In a particularly preferred embodiment of the method, a first absorption spectrum is initially taken of the sample holder without the sample substance, then a second absorption spectrum with the sample substance brought onto the sample holder and, finally, in a analysis step, the difference between the first and the second absorption spectrum is taken. In this fashion, in particular with quantitative evaluation of the measurement, an increase in the sensitivity level is achieved.
Finally in another embodiment, a plurality of sample holders are simultaneously arranged in a sample changing device, in particular, in a spectrometer sample wheel and a plurality of absorption spectra of various sample holders with or without a sample substance are acquired without any intermediary exchange of the sample holders. In this fashion it is possible to automatically take a whole measurement series of various differing samples as is, by way of example, desired for the purpose of quality control extracted control samples. On the other hand, in a non-automated measurement method, it is possible to measure various sample substances with arbitrary sequences and repetitions without any loss of time due to the introduction and exchange of sample holders.
The invention is more closely described and explained in the following using the embodiment represented in the drawing. The characterizing features which can be extracted from the description and the drawing can be applied to other embodiments of the invention either individually or collectively and in arbitrary combination.
FIGS. 1(a)-1(f) shows a schematic sectional picture of the sample holder according to prior art (left) and in accordance with the invention (right) with
a and d. a fluid drop on the surface of the sample holder containing the sample substance,
b and e. a dried sample substance on the surface of the sample holder and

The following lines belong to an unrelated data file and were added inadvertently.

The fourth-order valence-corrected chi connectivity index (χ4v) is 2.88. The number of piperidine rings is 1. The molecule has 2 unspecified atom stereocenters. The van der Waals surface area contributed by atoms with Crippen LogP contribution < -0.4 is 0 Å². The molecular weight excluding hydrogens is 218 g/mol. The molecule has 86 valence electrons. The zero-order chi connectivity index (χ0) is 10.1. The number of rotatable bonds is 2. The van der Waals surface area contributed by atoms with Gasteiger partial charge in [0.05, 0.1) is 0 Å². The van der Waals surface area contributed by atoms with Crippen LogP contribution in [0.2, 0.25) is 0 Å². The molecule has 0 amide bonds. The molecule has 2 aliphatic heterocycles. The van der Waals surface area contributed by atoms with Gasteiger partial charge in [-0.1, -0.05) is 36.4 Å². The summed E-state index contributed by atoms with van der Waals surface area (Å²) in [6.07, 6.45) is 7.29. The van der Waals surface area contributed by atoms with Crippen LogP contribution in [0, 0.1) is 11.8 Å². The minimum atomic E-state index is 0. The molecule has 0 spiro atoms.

c and f. a sample substance irradiated by optical radiation;
FIGS. 2(a)-(b) shows a vertical cut through the sample holder in accordance with the invention with a convex surface passing into
a. a conical surface and
b. a cylinder cover surface.
FIG. 3 shows two absorption spectra of anthracene with a sample holder in accordance with the invention made from ZnSe (below) and a conventional sample holder of the KBr-pressing technique variety (above)
FIG. 4 shows an absorption spectrum of glycine with a ZnSe sample holder (with points) in accordance with the invention and with a sample holder of the KBr-pressing technique variety (solid lines); and
FIG. 5 shows a sample wheel with a plurality of sample holders.
A sample holder shown in the left side of FIG. 1 according to prior art usually consists of a plane parallel plate which is transparent within an interesting wavelength region of the optical radiation in a spectrometer. For the purposes of the transmission measurement, a sample substance which is usually dissolved or suspended in a water solution or in another solvent is brought onto the surface of the sample holder plate (FIGS. 1a and 1d ). Subsequently, the fluid, as shown in FIGS. 1b and 1e, is vaporized or evaporated so that the dried sample substance 2 remains in solid-state powder form upon the surface of the sample holder. Disadvantageous thereby is that, after drying, the sample substance is distributed over a relatively large surface area of the flat plate and condenses out preferentially concentrated at the edges of the original drop 1. After insertion in the spectrometer and subsequent irradiation with the optical radiation indicated by an arrow in FIGS. 1c and 1f, a relatively large amount of light is lost for purposes of the absorption measurement due to the disadvantageous distribution of the sample substance on the flat surface of a conventional sample holder. Moreover, there are additional losses due to the fact that the light emanating out of the conventional plane parallel sample holder is, to a large extent, refracted away from the optical axis 5 of the configuration and thereby does not reach the detector 4.